As y'all know, I don't do many reviews or author interviews. I figure there's enough of that going around, so I don't need to add to the pile. Occasionally, though, I like to plug a book if it's particulary well-written, the author is a friend of mine, or the author is someone local. In this case, it's all three. Okay, Mark and I aren't exactly close friends, but we did live on the same street for about nine years and never knew there was another person nearby with writing aspirations. Our kids go to the same schools and we often enjoy pointing out the absurtities of small town living on one another's blogs. I now live several miles from Mark, bumping into him at school concerts and such. One thing I love about this guy, he's determined to make it as a full-time writer, despite those who say it can't be done. Well, he seems to be doing it. Not a full-time novelist yet, but judging from his latest release, that day is coming soon.
Which brings me to The Devil's Pitchfork by Mark Terry. If you're a Clancy fan, you'll hate it. I say that because I've always found Clancy's characters to be a bit too perfect for my taste. Hey, I was a sailor and so was my old man. We just didn't always have that perfect sense of mission and duty. Normally, watch standing was a necessesary evil before the next liberty call.
Our hero in Pitchfork, Derek Stillwater, is not perfect. In fact, he's darn near human by outward appearances. He's nervous before a mission and even throws up. Kind of reminds me of my first stage appearance in elementary school (now I'm a ham and make no apologies). Stillwater has talents, though, as is necessary for a proper hero. He's an expert in chemical and biological warfare. See where the plot can take us? And it does.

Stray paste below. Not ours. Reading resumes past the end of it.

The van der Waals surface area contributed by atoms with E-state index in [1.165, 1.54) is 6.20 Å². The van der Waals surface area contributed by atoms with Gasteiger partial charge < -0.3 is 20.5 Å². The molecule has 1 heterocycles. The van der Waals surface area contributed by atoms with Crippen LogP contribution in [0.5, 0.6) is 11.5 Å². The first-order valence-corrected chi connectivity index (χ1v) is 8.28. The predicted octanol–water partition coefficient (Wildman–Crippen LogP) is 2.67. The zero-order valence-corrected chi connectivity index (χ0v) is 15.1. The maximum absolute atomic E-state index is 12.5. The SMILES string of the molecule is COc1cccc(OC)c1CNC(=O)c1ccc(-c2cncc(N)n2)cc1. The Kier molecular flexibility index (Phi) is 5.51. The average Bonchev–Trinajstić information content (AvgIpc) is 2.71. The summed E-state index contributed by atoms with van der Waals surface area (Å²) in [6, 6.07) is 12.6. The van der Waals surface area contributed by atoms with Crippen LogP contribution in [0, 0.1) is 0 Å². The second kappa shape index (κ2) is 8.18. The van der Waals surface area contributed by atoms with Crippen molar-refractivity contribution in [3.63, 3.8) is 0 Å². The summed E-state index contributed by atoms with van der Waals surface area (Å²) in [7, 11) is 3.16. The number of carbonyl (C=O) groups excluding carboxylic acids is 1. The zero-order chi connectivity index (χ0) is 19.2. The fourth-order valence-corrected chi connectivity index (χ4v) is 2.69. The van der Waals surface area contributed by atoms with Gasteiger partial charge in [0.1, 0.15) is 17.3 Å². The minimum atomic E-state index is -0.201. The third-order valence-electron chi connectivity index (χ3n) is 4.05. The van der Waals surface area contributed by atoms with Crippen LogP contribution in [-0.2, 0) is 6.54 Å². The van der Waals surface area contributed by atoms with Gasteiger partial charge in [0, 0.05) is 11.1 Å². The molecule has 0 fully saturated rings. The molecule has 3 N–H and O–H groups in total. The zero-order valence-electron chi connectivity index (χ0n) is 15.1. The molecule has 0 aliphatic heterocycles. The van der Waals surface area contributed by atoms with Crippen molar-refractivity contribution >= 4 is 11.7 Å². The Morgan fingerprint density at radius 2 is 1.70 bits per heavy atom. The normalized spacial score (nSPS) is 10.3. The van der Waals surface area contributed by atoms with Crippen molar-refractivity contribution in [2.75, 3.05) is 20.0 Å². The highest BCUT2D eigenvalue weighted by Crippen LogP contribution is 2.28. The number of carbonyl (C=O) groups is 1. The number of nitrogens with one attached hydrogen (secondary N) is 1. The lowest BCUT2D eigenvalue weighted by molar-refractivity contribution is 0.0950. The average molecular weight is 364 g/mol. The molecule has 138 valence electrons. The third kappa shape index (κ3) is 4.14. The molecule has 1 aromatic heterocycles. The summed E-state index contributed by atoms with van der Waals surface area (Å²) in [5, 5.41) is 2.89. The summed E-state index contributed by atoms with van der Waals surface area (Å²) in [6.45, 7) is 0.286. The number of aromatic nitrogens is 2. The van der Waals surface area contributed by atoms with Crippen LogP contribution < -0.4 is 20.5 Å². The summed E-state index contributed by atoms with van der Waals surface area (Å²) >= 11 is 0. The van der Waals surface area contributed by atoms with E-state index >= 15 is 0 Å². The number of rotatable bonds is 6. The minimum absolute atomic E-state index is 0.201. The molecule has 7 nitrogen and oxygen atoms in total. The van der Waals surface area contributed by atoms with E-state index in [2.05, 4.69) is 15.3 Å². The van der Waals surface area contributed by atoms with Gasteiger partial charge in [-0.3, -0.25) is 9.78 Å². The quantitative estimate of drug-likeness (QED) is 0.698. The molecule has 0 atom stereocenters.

The book opens with a rogue terrorist group (is that an oxymoron?) stealing a man-made super virus that has a 100% mortality rate and, of course, no known cure. How can it possibly get any worse? It does.
The kiss of death of any suspense novel is when the author plays too nicely with his protag. Terry doesn't have that problem. I felt a little sorry for poor Derek. Jack Bauer should have such a day. Terry does a great job weaving in sub-plots and a conspiracy that runs to the deepest levels of government. As if getting Derek's butt kicked all the way through the novel wasn't bad enough, Terry keeps us on the edge with a secondary character in equally dire straits.
I won't go into the plot any more than that. I will recommend it to anyone who enjoys a good end-of-the-world scenario. Be sure to read it on an airplane, by the way.
When you read this kind of thriller, you know the author's done his job when you come away feeling like this could very well happen. In fact, you wonder why it hasn't happened already. The Devil's Pitchfork is a great ride and a realistic plot.
Devil's Pitchfork is available at Amazon.
Be sure to visit Mark's website and blog as well!